Tuesday, April 22, 2014

Blood Count Update, PT, and a Baby Bunny

Happy (belated) Easter, everyone!

After a week of house arrest, we went in to the hospital yesterday for more blood draws to check Max's blood counts and various medicine levels. Luckily we didn't have an appointment after the lab draws and the IV team showed up very quickly. Instead of using the usual lab techs, Max has to use the IV team because he's so little and because they have to draw from the big vein on his head. However, the IV team has to take care of the inpatient orders first so we can end up waiting anywhere from fifteen minutes to two and a half hours--it all just depends on what's going on in the hospital that day. But like I said, we were able to get in and out within thirty minutes which was awesome.

We got some lab results back today and not only did our transplant coordinator up Max's anti-rejection/immune suppressor dosage, she said his blood counts are still low. She didn't go into a lot of detail at the time but she said she was planning on consulting with the hematologist to try and come up with a course of action before our clinic appointment next week.

Jon and I were pretty bummed out by that news. House arrest has to continue and we're worried about his levels. But we trust that the doctors will be able to come up with something. After all, they figured out a course of action to stop him from being a magnesium hostage when he was inpatient so I'm sure they'll figure out a solution.

Pictured: not our doctors.

This is also something that we kind of anticipated because of Max's age with the transplant. Because he's so little, he has much less of a chance of rejection because he doesn't have an established immune system to reject the foreign organ. However, this means that his risk of infection is higher. If he'd been older when he received his transplant, his risk of infection could be lower but his risk of rejection would be higher. It's a trade-off, much like with everything involving the transplant. As Jon mentioned in the last post, as a result of the transplant Max is at a much higher risk for certain cancers. However, as our transplant cardiologist put it, "yeah, Max will be at a higher risk for certain cancers, GI issues, and a whole mess of other problems but when you're holding him and he's got a heart with four chambers that beats the way it's supposed to, do you really care about any of that right now?"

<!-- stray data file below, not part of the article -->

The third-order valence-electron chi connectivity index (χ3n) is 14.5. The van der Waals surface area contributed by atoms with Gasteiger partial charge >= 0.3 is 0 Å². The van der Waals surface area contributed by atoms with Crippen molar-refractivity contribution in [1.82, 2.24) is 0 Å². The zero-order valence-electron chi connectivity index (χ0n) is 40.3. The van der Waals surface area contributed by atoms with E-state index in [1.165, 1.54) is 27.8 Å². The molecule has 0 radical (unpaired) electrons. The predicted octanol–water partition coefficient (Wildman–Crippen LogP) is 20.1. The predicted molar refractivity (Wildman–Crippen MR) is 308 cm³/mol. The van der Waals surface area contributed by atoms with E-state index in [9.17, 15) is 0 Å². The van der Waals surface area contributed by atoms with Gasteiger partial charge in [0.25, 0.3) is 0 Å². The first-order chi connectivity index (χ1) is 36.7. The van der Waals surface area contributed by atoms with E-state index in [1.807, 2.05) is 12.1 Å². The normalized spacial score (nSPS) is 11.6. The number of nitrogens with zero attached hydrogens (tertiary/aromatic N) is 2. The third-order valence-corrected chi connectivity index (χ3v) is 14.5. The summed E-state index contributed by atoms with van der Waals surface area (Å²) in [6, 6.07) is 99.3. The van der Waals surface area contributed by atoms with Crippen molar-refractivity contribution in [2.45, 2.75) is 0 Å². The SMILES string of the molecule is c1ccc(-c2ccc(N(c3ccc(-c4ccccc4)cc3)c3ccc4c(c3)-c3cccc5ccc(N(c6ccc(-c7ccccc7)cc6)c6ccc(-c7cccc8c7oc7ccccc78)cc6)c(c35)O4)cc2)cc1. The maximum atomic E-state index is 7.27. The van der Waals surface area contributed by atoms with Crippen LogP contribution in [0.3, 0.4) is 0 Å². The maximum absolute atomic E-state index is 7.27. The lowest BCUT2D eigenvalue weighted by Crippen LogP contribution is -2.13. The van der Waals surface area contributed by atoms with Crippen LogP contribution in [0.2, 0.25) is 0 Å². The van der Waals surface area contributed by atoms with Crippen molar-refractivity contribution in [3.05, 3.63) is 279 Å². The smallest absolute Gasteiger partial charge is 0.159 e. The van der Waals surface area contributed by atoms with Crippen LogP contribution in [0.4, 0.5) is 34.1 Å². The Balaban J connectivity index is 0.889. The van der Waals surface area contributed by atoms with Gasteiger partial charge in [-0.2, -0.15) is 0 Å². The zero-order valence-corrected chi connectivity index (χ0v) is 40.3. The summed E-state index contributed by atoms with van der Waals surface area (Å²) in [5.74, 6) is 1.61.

We didn't have to think about that for very long.

On the bright side, Max had a physical therapy appointment today and he kicked ass. He's met all of the regular developmental milestones and he's doing incredibly well at holding up his head and strengthening his neck. The physical therapist was blown away by his progress and told us that she was extremely impressed with him.

His left shoulder is still a little tight but it's very much improved from the last time she saw him which is great. She also gave us a few more tips for things to do with Max to help keep his development moving forward.

We're done with appointments until next Wednesday for speech therapy and Thursday for clinic so we'll continue to lay low at home because of his blood counts. But we have some new physical therapy exercises to do with Max and then Jon and I have restarted our yoga practice so that should hopefully keep the cabin fever at bay.

Thursday, April 17, 2014

It's in the Blood

Today, we had our appointment with the hematologist (a doctor who specializes in blood). This was a follow-up to help determine what is causing the decrease in Max's white and red blood cell count and to make sure the drop in those levels are not a sign of something more acute.

Wrong type of blood specialist. 

They took a quick blood smear and discussed a number of things with us about Max's blood history. This was the same physician we consulted with about Max's blood clot after surgery, so the physician was already familiar with Max's situation. The hematologist was less concerned with Max's white blood cell count than he was with his red cells. Last week, we found that Max was slightly anemic, but he was put on an iron supplement and we didn't think anything of it. However, his red count is still low and it is something that needs to be closely monitored. The test today showed a slight increase in both red and white counts as well as positive signs that Max is creating new "baby" red blood cells. This is good news.

"The red circles are your red blood cells. The white circles are your white blood cells. The brown circles are donuts. We need to talk."